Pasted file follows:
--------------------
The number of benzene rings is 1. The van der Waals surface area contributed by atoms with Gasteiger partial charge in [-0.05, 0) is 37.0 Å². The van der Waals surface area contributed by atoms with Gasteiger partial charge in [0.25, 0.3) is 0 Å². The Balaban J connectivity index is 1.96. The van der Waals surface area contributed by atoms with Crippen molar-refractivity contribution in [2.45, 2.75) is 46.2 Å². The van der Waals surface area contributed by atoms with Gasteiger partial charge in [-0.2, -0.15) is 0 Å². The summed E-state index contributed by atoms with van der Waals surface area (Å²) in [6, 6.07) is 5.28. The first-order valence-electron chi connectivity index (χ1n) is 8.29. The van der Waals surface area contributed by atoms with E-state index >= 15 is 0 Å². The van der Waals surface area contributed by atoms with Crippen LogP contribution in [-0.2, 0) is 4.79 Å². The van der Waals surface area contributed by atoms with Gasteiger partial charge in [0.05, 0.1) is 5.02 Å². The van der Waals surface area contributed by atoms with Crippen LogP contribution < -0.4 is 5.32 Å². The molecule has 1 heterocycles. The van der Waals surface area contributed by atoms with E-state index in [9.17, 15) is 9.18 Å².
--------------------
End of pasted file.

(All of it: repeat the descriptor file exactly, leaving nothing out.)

The number of benzene rings is 1. The van der Waals surface area contributed by atoms with Gasteiger partial charge in [-0.05, 0) is 37.0 Å². The van der Waals surface area contributed by atoms with Gasteiger partial charge in [0.25, 0.3) is 0 Å². The Balaban J connectivity index is 1.96. The van der Waals surface area contributed by atoms with Crippen molar-refractivity contribution in [2.45, 2.75) is 46.2 Å². The van der Waals surface area contributed by atoms with Gasteiger partial charge in [-0.2, -0.15) is 0 Å². The summed E-state index contributed by atoms with van der Waals surface area (Å²) in [6, 6.07) is 5.28. The first-order valence-electron chi connectivity index (χ1n) is 8.29. The van der Waals surface area contributed by atoms with E-state index >= 15 is 0 Å². The van der Waals surface area contributed by atoms with Crippen LogP contribution in [-0.2, 0) is 4.79 Å². The van der Waals surface area contributed by atoms with Gasteiger partial charge in [0.05, 0.1) is 5.02 Å². The van der Waals surface area contributed by atoms with Crippen LogP contribution < -0.4 is 5.32 Å². The molecule has 1 heterocycles. The van der Waals surface area contributed by atoms with E-state index in [9.17, 15) is 9.18 Å².